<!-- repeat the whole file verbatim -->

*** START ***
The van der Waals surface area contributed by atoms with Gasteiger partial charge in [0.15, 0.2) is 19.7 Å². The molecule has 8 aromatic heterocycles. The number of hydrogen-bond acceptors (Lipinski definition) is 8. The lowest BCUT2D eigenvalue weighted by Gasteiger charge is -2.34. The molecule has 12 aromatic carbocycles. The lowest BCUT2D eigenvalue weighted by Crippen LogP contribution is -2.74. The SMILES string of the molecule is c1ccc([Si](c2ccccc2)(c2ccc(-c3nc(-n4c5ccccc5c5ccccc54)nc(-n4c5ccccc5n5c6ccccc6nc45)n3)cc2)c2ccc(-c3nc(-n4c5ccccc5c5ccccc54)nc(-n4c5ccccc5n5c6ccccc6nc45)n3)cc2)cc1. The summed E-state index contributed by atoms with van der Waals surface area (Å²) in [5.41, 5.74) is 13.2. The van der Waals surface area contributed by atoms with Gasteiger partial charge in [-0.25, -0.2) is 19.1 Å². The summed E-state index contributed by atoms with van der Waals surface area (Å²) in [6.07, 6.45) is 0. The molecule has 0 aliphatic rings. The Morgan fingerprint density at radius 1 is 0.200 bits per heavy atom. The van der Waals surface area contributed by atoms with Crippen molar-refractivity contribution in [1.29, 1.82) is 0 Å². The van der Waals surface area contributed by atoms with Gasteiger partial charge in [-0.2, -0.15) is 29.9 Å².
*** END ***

The van der Waals surface area contributed by atoms with Gasteiger partial charge in [0.15, 0.2) is 19.7 Å². The molecule has 8 aromatic heterocycles. The number of hydrogen-bond acceptors (Lipinski definition) is 8. The lowest BCUT2D eigenvalue weighted by Gasteiger charge is -2.34. The molecule has 12 aromatic carbocycles. The lowest BCUT2D eigenvalue weighted by Crippen LogP contribution is -2.74. The SMILES string of the molecule is c1ccc([Si](c2ccccc2)(c2ccc(-c3nc(-n4c5ccccc5c5ccccc54)nc(-n4c5ccccc5n5c6ccccc6nc45)n3)cc2)c2ccc(-c3nc(-n4c5ccccc5c5ccccc54)nc(-n4c5ccccc5n5c6ccccc6nc45)n3)cc2)cc1. The summed E-state index contributed by atoms with van der Waals surface area (Å²) in [5.41, 5.74) is 13.2. The van der Waals surface area contributed by atoms with Gasteiger partial charge in [-0.25, -0.2) is 19.1 Å². The summed E-state index contributed by atoms with van der Waals surface area (Å²) in [6.07, 6.45) is 0. The molecule has 0 aliphatic rings. The Morgan fingerprint density at radius 1 is 0.200 bits per heavy atom. The van der Waals surface area contributed by atoms with Crippen molar-refractivity contribution in [1.29, 1.82) is 0 Å². The van der Waals surface area contributed by atoms with Gasteiger partial charge in [-0.2, -0.15) is 29.9 Å².